The ability to train analysts to protect against attack vectors the company faces has proven to greatly enhance a company’s ability to detect, protect, and respond to attacks. Unfortunately, there is a disconnect between Cyber Defense Analyst certifications, job training frameworks like NICE, and the ATT&CK framework used to categorize threats. As a result, organizations have not been able to accurately gauge the competency and proficiency of their Cyber Defense Analysts and teams. This often leads to one of two results: overconfidence in analyst performance and to underestimation of cyber risk; or, uncertainty about analyst performance, leading to overspending on extra security tools and training.

The Big Idea: Use MITRE ATT&CK to Measure NICE Competency

Is there a way to standardize the evaluation of Cyber Defense Analyst performance?

The answer is yes. MITRE ATT&CK provides a useful framework for developing, testing, and improving the knowledge, skills, and abilities of Cyber Defense Analysts. By mapping relevant parts of the Cyber Defense Analyst job role to MITRE ATT&CK techniques, analysts are able to demonstrate competency for many NICE framework requirements by practicing against real-world threats throughout the MITRE ATT&CK framework.

A few Cyber Defense Analyst examples include:

Ability to apply techniques for detecting host and network-based intrusions using intrusion detection technologies.

NICE Knowledge, Skill, Ability, Task (KSAT) Description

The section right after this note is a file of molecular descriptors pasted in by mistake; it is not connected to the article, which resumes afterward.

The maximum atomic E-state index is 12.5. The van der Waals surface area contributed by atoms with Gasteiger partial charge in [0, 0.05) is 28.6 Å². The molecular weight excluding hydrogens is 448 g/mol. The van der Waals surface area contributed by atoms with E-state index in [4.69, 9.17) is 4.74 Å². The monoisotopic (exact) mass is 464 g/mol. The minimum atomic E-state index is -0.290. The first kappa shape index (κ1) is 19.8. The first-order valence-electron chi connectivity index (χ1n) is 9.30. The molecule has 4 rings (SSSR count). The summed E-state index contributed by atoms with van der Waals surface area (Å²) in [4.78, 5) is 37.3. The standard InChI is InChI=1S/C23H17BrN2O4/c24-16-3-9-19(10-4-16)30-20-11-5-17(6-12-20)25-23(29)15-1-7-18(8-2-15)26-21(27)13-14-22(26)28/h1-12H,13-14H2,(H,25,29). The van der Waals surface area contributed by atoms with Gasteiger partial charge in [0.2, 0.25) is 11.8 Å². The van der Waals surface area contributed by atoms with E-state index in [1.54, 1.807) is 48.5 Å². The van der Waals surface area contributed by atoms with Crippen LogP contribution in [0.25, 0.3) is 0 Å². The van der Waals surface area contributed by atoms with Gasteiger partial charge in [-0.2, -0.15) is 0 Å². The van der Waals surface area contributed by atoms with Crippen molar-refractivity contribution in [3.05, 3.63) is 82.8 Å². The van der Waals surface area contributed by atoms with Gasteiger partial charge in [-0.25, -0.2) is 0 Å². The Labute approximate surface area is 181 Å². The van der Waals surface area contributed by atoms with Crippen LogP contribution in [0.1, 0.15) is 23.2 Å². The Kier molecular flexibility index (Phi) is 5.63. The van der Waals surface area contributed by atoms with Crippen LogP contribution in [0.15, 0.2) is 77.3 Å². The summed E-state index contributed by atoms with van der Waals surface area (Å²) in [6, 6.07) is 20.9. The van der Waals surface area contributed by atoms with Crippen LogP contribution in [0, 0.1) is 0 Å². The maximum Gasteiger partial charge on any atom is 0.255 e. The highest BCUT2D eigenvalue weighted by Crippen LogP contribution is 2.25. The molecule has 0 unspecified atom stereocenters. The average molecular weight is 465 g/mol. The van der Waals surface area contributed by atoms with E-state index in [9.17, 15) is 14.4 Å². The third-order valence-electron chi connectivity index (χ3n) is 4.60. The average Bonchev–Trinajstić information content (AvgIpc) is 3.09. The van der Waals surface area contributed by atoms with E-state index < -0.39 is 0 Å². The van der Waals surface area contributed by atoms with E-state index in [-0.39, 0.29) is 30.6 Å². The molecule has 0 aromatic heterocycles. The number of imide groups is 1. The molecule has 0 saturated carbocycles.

Ability to apply techniques for detecting host and network-based intrusions using intrusion detection technologies.

Knowledge of common attack vectors on the network layer.

MITRE ATT&CK Techniques

External Remote Services (T1133)
Drive-by compromise (T1189)

Application Layer Protocol (T1071)
Phishing (T1566)

Using ATT&CK techniques to validate the performance of cybersecurity analysts as part of a broader, structured professional development curriculum like NICE is a great step towards ensuring the workforce is capable of meeting the dynamic threats they face. By synthesizing training standards with threat techniques to test their personnel, organizations can know with certainty that their analysts are competent and ready to perform. For the Cyber Defense Analyst, we can define competency as demonstrated performance against techniques across ATT&CK.


Ensuring Cyber Defense Analysts are ready to prevent, detect, and respond to the latest threats is a national imperative. Training standards, frameworks, and certifications are important, but they mean little if analysts are not proficient against real-world threats they might actually experience on the job. To fully understand and address cyber risk, CISOs, CROs, and other cyber leaders need to understand how their analysts perform against these specific threats.

Synthesizing MITRE ATT&CK and NICE for cyber security evaluations enables organizations to know their analysts have both the knowledge and demonstrated competency to defeat the threats they will face in their jobs. There are now material solutions that enable organizations to know how well, or poorly, their Cyber Defense Analyst performs against the threats you face. To truly train how and where they fight every day.

Special thanks to Ron and Cyndi Gula, from Gula Tech Adventures, and Dr. John Brickey, from Mastercard, for their valuable inputs and guidance to this paper and our overall effort.